Introduction: Observational healthcare data contain information useful for hastening detection of adverse drug reactions (ADRs) that may be missed by using data in spontaneous reporting systems (SRSs) alone. There are only several papers describing methods that integrate evidence from healthcare databases and SRSs. We propose a methodology that combines ADR signals from these two sources.
Objectives: The aim of this study was to investigate whether the proposed method would result in more accurate ADR detection than methods using SRSs or healthcare data alone.
Research design: We applied the method to four clinically serious ADRs, and evaluated it using three experiments that involve combining an SRS with a single facility small-scale electronic health record (EHR), a larger scale network-based EHR, and a much larger scale healthcare claims database. The evaluation used a reference standard comprising 165 positive and 234 negative drug-ADR pairs.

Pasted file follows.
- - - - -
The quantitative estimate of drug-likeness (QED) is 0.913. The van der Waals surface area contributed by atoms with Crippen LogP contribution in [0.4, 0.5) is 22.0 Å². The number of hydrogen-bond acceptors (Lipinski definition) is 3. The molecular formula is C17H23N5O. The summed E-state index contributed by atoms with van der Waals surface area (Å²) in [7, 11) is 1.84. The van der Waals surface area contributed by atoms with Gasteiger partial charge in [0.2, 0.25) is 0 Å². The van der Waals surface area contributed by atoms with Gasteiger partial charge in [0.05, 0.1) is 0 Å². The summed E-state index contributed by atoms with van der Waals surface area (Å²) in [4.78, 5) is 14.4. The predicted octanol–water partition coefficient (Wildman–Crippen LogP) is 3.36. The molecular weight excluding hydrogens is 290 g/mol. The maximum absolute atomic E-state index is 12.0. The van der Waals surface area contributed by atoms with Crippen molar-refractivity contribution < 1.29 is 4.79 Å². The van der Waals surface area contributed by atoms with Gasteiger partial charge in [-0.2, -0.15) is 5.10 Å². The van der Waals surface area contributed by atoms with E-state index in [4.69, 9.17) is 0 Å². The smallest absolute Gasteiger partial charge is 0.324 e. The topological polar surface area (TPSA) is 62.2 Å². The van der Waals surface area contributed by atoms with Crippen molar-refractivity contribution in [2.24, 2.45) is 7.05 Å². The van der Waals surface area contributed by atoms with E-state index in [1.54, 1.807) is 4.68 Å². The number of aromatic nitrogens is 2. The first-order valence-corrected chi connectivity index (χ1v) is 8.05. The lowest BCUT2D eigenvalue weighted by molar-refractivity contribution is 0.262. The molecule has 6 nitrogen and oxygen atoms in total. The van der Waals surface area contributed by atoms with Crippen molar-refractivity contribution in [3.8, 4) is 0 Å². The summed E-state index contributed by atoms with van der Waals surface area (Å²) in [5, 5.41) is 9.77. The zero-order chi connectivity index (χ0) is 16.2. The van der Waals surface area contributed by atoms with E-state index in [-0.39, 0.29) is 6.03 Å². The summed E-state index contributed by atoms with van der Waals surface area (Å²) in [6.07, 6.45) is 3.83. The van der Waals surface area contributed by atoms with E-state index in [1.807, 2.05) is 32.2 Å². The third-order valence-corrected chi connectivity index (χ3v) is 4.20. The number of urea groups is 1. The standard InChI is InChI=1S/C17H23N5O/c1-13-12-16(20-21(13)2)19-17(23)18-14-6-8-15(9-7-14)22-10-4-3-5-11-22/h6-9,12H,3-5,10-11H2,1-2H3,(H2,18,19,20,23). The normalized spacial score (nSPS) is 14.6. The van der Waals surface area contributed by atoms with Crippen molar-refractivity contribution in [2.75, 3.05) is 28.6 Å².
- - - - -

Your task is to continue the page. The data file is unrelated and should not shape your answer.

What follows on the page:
Measures: Area under the receiver operator characteristics curve (AUC) was computed to measure performance.
Results: There was no improvement in the AUC when the SRS and small-scale HER were combined. The AUC of the combined SRS and large-scale EHR was 0.82 whereas it was 0.76 for each of the individual systems. Similarly, the AUC of the combined SRS and claims system was 0.82 whereas it was 0.76 and 0.78, respectively, for the individual systems.
Conclusions: The proposed method resulted in a significant improvement in the accuracy of ADR detection when the resources used for combining had sufficient amounts of data, demonstrating that the method could integrate evidence from multiple sources and serve as a tool in actual pharmacovigilance practice.